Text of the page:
PANAMA CITY, Panama – Chile's Toto Gana stood 99 yards from the pin at the par-4 10th hole at Panama Golf Club.
He had watched his best friend Joaquin Niemann miss into the greenside bunker on the left and Alvaro Ortiz miss long and to the right, some 40 feet from the flag.
Playing his second extra hole, with a 52-degree wedge in his hand, Gana said to himself: “Well, this is my chance.”
He choked down, took aim at the front pin position – just a few paces onto the green above a severe slope leading back to the water – and “let it flow.”
That flow flew to about 3 feet.
“It was the best shot [of my life], at the best time,” he’d recall later, having just signed his name to a Masters flag.
Gana went on to make that short birdie putt to defeat Niemann and Ortiz in a three-way playoff on Sunday and win the Latin America Amateur Championship.
With the victory, Gana, the second-ranked Chilean amateur but 285th-ranked player in the world amateur rankings, earned exemptions into the U.S. Amateur, the Amateur Championship, sectional qualifying for the U.S. Open, and Final Qualifying for the Open Championship.
But most importantly, the 19-year-old just secured an invitation to Augusta National in April.
“Two days ago, I was nobody,” Gana said, holding his trophy. “Now I'm going to play the Masters.”
Gana looked as if he was going wrap up that invite a lot sooner than he did. Following up-and-downs from greenside bunkers on both 15 and 16, he walked to the par-3 17th two ahead with two to play. But Ortiz and Niemann immediately responded with birdies at 17, and Gana went long over the green at the 72nd hole after finding a fairway bunker off the tee. When his downhill pitch from the rough came up a good 15 feet short, Gana had a putt for par to win the tournament.
It didn’t drop, but he didn’t get down on himself either.
“I wasn't so frustrated,” he said. “The only thing I wanted to do was go on and play the next holes and be as enthused as possible."
He looked as if he might be the first player eliminated when he missed his drive well to left in the trees on the first playoff hole. But Gana punched out to an opening in front of the green and played a quality pitch to a few feet, leaving his friend Niemann smiling and shaking his head. Unlike on his first trip down 18, he converted the par save and all three players walked to the 10th tee.
Gana then gripped down and rifled a 3-wood down the middle to his spot in the fairway, 99 yards away. Two shots later, men in green jackets were walking onto the green to congratulate him.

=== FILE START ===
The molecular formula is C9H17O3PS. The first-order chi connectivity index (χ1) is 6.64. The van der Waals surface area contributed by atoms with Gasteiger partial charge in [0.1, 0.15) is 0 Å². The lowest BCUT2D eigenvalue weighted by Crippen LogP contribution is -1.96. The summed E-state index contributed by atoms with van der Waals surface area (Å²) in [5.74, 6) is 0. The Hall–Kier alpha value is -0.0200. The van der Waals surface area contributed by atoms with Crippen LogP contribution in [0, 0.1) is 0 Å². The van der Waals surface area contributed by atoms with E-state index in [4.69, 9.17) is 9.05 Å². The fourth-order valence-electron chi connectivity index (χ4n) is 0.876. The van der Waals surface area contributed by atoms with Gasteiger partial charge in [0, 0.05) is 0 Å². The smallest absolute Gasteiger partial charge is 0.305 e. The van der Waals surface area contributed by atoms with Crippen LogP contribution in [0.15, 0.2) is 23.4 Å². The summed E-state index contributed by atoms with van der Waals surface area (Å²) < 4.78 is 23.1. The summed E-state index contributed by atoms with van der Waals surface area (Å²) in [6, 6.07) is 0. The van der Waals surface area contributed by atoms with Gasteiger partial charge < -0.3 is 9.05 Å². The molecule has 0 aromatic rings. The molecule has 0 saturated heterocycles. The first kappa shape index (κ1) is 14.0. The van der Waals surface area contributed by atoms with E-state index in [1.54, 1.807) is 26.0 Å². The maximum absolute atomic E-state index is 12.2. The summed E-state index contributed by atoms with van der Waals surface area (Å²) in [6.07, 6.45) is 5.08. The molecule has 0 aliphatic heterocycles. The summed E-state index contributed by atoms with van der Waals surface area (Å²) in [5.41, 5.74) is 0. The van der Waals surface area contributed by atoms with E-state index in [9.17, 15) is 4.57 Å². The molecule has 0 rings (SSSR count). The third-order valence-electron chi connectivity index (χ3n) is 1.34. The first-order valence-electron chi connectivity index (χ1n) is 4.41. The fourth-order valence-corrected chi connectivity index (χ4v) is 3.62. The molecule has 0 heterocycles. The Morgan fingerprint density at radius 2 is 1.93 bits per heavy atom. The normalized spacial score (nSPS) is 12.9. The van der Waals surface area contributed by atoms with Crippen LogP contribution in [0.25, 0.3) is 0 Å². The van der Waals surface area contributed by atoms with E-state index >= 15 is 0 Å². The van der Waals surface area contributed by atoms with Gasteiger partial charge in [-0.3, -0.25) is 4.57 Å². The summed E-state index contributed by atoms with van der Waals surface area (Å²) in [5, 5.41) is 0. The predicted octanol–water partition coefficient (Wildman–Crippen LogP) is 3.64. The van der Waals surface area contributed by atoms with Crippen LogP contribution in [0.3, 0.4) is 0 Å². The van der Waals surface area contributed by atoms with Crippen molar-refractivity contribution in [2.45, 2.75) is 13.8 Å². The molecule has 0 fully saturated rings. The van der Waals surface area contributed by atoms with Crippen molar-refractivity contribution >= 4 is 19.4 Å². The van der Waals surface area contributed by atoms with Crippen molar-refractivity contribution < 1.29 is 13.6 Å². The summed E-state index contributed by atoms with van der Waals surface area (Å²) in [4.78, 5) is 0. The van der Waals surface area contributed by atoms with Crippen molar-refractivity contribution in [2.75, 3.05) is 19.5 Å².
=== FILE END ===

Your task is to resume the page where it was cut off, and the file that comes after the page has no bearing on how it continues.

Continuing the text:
“This is a very new experience for me,” he said. “I've never felt this feeling in my body before. Really, it's incredible. I don't want it to end.”
Gana’s easy-going personality no doubt played a role in his victory, and may well help him when he gets to Augusta in April. The bigger the stage, the more fun he seems to have.
“I didn't feel any kind of pressure,” he said. “I really love the [television] cameras. When the people started arriving, I said, ‘Oh, this is so cool, I hope more people come. It was perfect just to say, ‘Well, here I am.’ That's the most important. I love it. I didn’t feel nervous at all.”
Sunday will likely prove a career-changing experience for Gana, who came into the week largely unheralded, especially in comparison with his friend and runner-up Niemann, the fifth-ranked amateur in the world, who stole a microphone during Gana’s press conference and asked his friend to answer a question in his Donald Duck voice (Gana does a spot-on impression, by the way).
“I believe he deserves it 100 percent, all the sacrifice he makes,” Niemann said. “I am very happy for him and I'm waiting for next year so I can have my revenge or my chance.”
Niemann pulled his approach at the second playoff hole into the greenside bunker, where it buried into the sand. He managed to blast out across the green, but his lengthy par putt from the apron missed the hole.
Niemann walked across the green in frustration, but then quickly turned around to watch his friend putt for a spot in the Masters. His expression changed almost instantly, from looking angry and disappointed to looking like he was going to personally will Gana’s ball into the hole.
“Toto made a wonderful shot,” Niemann said. “It was almost a gimmie. Yes, after I took it out of the bunker, I said, ‘OK, well, that's it. That's the end of it.’ There wasn't anything I could do at that point. There was no going back. But I was able to enjoy watching my friend with a 3-foot putt to go to the Masters. When he made it, I felt really happy and proud for him.”
Caddying for Niemann this week in Panama was Eduardo Michel, who just so happens to coach both Niemann and Gana in Chile. What was it like to walk with two of his protégés on Sunday as they played for an invite to Augusta?
“It was amazing, a dream,” Michel answered. “I would have been happy for either one of them. Every time they would finish a hole, I was cheering them and congratulating them.”
Michel has been working with Gana for the last six years in Chile, and offered an honest assessment of his game and a revealing take about what makes Gana different from his peers.
“I have always believed that he was a very good player,” Michel said. “I have other players in my academy who are maybe better and have more talent, for example, Joaquin. But there is no other student wants to be good, that really works to be good, more than [Toto].”
To that point, almost exactly 24 hours before holing that final putt, Gana was asked on Saturday what he thought he had in his game that would propel him to a win.
“I think my biggest trait is in my head,” he answered. “I’m not a long hitter. I don’t hit my irons quite well, either. But I keep myself focused. I play with my heart. I play with a lot of grit. I fight it until the end.”
On Sunday, Gana did. And he was the one who ended it.